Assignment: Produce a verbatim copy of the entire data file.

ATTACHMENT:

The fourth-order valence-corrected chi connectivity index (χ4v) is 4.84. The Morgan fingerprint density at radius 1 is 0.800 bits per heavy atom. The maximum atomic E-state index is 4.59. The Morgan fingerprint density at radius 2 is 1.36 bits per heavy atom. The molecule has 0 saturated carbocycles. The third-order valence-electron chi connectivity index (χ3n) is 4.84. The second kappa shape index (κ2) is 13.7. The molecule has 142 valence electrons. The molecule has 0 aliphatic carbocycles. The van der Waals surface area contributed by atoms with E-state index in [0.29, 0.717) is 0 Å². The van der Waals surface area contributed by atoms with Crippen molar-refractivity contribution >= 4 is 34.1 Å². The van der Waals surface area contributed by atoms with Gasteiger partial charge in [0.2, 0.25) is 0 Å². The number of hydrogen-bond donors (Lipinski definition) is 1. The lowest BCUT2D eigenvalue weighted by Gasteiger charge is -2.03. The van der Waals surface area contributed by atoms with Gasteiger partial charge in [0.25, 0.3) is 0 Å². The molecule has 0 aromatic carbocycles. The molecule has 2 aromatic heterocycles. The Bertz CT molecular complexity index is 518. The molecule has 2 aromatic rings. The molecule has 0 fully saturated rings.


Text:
The fourth-order valence-corrected chi connectivity index (χ4v) is 4.84. The Morgan fingerprint density at radius 1 is 0.800 bits per heavy atom. The maximum atomic E-state index is 4.59. The Morgan fingerprint density at radius 2 is 1.36 bits per heavy atom. The molecule has 0 saturated carbocycles. The third-order valence-electron chi connectivity index (χ3n) is 4.84. The second kappa shape index (κ2) is 13.7. The molecule has 142 valence electrons. The molecule has 0 aliphatic carbocycles. The van der Waals surface area contributed by atoms with E-state index in [0.29, 0.717) is 0 Å². The van der Waals surface area contributed by atoms with Crippen molar-refractivity contribution >= 4 is 34.1 Å². The van der Waals surface area contributed by atoms with Gasteiger partial charge in [0.2, 0.25) is 0 Å². The number of hydrogen-bond donors (Lipinski definition) is 1. The lowest BCUT2D eigenvalue weighted by Gasteiger charge is -2.03. The van der Waals surface area contributed by atoms with Gasteiger partial charge in [0.25, 0.3) is 0 Å². The molecule has 0 aromatic carbocycles. The molecule has 2 aromatic heterocycles. The Bertz CT molecular complexity index is 518. The molecule has 2 aromatic rings. The molecule has 0 fully saturated rings.